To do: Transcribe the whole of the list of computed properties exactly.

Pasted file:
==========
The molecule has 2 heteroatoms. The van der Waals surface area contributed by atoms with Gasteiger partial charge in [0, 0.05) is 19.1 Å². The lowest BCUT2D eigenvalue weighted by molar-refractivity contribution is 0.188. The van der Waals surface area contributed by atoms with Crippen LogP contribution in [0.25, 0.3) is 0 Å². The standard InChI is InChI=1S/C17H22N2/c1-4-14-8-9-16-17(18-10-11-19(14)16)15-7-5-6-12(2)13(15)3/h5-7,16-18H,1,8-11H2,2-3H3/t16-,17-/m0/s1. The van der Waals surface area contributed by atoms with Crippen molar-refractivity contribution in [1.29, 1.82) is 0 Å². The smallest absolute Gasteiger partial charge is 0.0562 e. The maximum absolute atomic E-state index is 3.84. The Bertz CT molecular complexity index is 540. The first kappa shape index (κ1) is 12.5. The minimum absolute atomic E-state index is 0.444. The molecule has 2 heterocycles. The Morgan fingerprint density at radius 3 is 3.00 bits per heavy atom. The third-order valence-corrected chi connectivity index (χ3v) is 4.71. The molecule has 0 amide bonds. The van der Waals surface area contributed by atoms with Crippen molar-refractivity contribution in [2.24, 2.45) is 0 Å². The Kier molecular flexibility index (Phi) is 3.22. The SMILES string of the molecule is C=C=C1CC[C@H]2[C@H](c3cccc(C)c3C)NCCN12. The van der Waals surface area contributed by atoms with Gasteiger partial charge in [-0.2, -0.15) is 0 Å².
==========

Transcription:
The molecule has 2 heteroatoms. The van der Waals surface area contributed by atoms with Gasteiger partial charge in [0, 0.05) is 19.1 Å². The lowest BCUT2D eigenvalue weighted by molar-refractivity contribution is 0.188. The van der Waals surface area contributed by atoms with Crippen LogP contribution in [0.25, 0.3) is 0 Å². The standard InChI is InChI=1S/C17H22N2/c1-4-14-8-9-16-17(18-10-11-19(14)16)15-7-5-6-12(2)13(15)3/h5-7,16-18H,1,8-11H2,2-3H3/t16-,17-/m0/s1. The van der Waals surface area contributed by atoms with Crippen molar-refractivity contribution in [1.29, 1.82) is 0 Å². The smallest absolute Gasteiger partial charge is 0.0562 e. The maximum absolute atomic E-state index is 3.84. The Bertz CT molecular complexity index is 540. The first kappa shape index (κ1) is 12.5. The minimum absolute atomic E-state index is 0.444. The molecule has 2 heterocycles. The Morgan fingerprint density at radius 3 is 3.00 bits per heavy atom. The third-order valence-corrected chi connectivity index (χ3v) is 4.71. The molecule has 0 amide bonds. The van der Waals surface area contributed by atoms with Crippen molar-refractivity contribution in [2.24, 2.45) is 0 Å². The Kier molecular flexibility index (Phi) is 3.22. The SMILES string of the molecule is C=C=C1CC[C@H]2[C@H](c3cccc(C)c3C)NCCN12. The van der Waals surface area contributed by atoms with Gasteiger partial charge in [-0.2, -0.15) is 0 Å².